V or I written with ^ or -

Discussion in 'Homework Help' started by norstudent, Mar 6, 2014.

  1. norstudent

    Thread Starter New Member

    Feb 26, 2014
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    Hi

    What do the ^ on top of V/E or I mean and what does the straight line above them mean?

    For example Î and.. (I cant type the others, you probably know what I mean)

    Please clarify!
     
  2. Papabravo

    Expert

    Feb 24, 2006
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    The circumflex (^) can mean that the quantity is a vector.
    The horizontal bar above a capital letter can mean either the logical complement as in "NOT V" or it can also mean the average or mean value. Can you give us some context?
     
  3. studiot

    AAC Fanatic!

    Nov 9, 2007
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  4. norstudent

    Thread Starter New Member

    Feb 26, 2014
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    Sorry.. The context is power calculations in AC circuits!
     
  5. studiot

    AAC Fanatic!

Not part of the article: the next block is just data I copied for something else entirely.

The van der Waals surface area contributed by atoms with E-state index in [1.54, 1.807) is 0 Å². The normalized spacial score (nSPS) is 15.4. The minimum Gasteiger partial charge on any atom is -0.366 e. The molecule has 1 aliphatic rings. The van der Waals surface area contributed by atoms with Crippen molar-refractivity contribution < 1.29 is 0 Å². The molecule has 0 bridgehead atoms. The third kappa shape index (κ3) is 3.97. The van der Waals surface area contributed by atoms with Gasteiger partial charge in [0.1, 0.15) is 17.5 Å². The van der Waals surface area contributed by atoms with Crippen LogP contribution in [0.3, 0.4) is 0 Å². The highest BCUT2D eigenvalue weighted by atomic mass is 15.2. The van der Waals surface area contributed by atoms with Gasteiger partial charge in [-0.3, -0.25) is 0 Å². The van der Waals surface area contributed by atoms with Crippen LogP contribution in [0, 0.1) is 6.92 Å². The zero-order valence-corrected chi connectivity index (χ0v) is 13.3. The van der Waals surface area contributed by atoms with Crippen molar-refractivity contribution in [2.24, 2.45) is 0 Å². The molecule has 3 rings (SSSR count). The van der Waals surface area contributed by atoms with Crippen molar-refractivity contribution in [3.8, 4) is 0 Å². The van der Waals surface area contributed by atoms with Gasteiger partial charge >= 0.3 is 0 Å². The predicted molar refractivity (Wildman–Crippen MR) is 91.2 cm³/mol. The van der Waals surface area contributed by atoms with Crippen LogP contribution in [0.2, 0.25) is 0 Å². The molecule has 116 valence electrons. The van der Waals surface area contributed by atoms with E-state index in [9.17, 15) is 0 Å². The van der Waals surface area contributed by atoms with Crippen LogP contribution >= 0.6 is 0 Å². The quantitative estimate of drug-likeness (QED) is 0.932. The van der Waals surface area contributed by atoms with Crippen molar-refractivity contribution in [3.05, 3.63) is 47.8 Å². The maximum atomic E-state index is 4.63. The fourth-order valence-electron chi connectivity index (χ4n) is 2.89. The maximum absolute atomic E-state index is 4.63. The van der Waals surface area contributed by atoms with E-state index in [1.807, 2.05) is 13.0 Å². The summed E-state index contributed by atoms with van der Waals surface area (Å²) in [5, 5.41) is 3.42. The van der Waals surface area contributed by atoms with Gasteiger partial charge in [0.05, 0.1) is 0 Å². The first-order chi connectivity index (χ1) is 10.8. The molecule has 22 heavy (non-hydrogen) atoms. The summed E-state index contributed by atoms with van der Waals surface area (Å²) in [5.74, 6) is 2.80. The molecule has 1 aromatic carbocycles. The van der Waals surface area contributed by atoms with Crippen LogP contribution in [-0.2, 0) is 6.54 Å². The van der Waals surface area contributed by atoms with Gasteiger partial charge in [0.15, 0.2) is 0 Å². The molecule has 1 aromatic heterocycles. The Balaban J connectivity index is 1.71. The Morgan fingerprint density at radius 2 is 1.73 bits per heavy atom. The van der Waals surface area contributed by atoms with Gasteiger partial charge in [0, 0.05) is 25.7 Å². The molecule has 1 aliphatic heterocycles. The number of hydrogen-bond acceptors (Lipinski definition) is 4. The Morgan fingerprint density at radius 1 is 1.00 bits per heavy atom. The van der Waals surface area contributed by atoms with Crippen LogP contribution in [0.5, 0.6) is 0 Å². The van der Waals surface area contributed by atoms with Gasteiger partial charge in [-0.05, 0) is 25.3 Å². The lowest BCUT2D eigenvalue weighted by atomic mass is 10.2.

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  6. WBahn

    Moderator

    Mar 31, 2012
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    The ^ is also often used for the "expectation value", so if you had a problem that was dealing with a measured or actual value in comparison to a calculated value, you might see it used that way.

    But I agree with the others that it is probably indicating that it is a phasor, possibly a unit vector.

    It would help if you could scan a bit of text or a diagram that uses them both so that we have some good context to consider.
     
  7. daviddeakin

    Active Member

    Aug 6, 2009
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    My old professor used to use the ^ to mean the peak value, and the straight line to mean the average (mean) or DC value.
     
  8. LvW

    Active Member

    Jun 13, 2013
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    Not only "old" professors.
    Yes - for my opinion and according to my knowledge (and education in Germany) this sign indicates PEAK values.
     
  9. BytetoEat

    New Member

    Mar 5, 2014
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    It's for phasors..
     
  10. vk6zgo

    Active Member

    Jul 21, 2012
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    I've only seen it for peak values in Australia,too.
     
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